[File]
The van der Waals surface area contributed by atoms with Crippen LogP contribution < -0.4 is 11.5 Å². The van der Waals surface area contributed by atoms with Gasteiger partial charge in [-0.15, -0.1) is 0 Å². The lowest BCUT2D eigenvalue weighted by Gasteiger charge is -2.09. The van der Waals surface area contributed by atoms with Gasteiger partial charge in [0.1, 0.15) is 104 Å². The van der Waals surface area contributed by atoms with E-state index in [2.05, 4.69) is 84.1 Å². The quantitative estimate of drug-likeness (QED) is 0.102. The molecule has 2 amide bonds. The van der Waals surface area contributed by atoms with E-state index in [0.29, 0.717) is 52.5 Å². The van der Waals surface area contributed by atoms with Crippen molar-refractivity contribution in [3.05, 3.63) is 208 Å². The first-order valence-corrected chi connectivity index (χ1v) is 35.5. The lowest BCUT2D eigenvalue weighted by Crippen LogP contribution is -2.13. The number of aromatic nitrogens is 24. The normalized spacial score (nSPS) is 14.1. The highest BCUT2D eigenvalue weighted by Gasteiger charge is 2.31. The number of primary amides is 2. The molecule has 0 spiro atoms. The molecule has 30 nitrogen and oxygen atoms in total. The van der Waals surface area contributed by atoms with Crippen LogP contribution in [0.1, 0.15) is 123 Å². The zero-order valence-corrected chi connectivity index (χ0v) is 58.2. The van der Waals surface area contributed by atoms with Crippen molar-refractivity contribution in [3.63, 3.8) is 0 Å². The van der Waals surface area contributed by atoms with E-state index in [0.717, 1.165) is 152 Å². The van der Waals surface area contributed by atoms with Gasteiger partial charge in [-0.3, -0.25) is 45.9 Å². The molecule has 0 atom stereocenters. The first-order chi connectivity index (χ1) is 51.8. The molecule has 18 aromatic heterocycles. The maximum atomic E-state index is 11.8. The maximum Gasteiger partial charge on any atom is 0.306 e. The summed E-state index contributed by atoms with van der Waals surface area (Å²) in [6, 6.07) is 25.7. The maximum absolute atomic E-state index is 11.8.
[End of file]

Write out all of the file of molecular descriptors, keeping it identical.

The van der Waals surface area contributed by atoms with Crippen LogP contribution < -0.4 is 11.5 Å². The van der Waals surface area contributed by atoms with Gasteiger partial charge in [-0.15, -0.1) is 0 Å². The lowest BCUT2D eigenvalue weighted by Gasteiger charge is -2.09. The van der Waals surface area contributed by atoms with Gasteiger partial charge in [0.1, 0.15) is 104 Å². The van der Waals surface area contributed by atoms with E-state index in [2.05, 4.69) is 84.1 Å². The quantitative estimate of drug-likeness (QED) is 0.102. The molecule has 2 amide bonds. The van der Waals surface area contributed by atoms with E-state index in [0.29, 0.717) is 52.5 Å². The van der Waals surface area contributed by atoms with Crippen molar-refractivity contribution in [3.05, 3.63) is 208 Å². The first-order valence-corrected chi connectivity index (χ1v) is 35.5. The lowest BCUT2D eigenvalue weighted by Crippen LogP contribution is -2.13. The number of aromatic nitrogens is 24. The normalized spacial score (nSPS) is 14.1. The highest BCUT2D eigenvalue weighted by Gasteiger charge is 2.31. The number of primary amides is 2. The molecule has 0 spiro atoms. The molecule has 30 nitrogen and oxygen atoms in total. The van der Waals surface area contributed by atoms with Crippen LogP contribution in [0.1, 0.15) is 123 Å². The zero-order valence-corrected chi connectivity index (χ0v) is 58.2. The van der Waals surface area contributed by atoms with Crippen molar-refractivity contribution in [3.63, 3.8) is 0 Å². The van der Waals surface area contributed by atoms with E-state index in [0.717, 1.165) is 152 Å². The van der Waals surface area contributed by atoms with Gasteiger partial charge in [-0.3, -0.25) is 45.9 Å². The molecule has 0 atom stereocenters. The first-order chi connectivity index (χ1) is 51.8. The molecule has 18 aromatic heterocycles. The maximum atomic E-state index is 11.8. The maximum Gasteiger partial charge on any atom is 0.306 e. The summed E-state index contributed by atoms with van der Waals surface area (Å²) in [6, 6.07) is 25.7. The maximum absolute atomic E-state index is 11.8.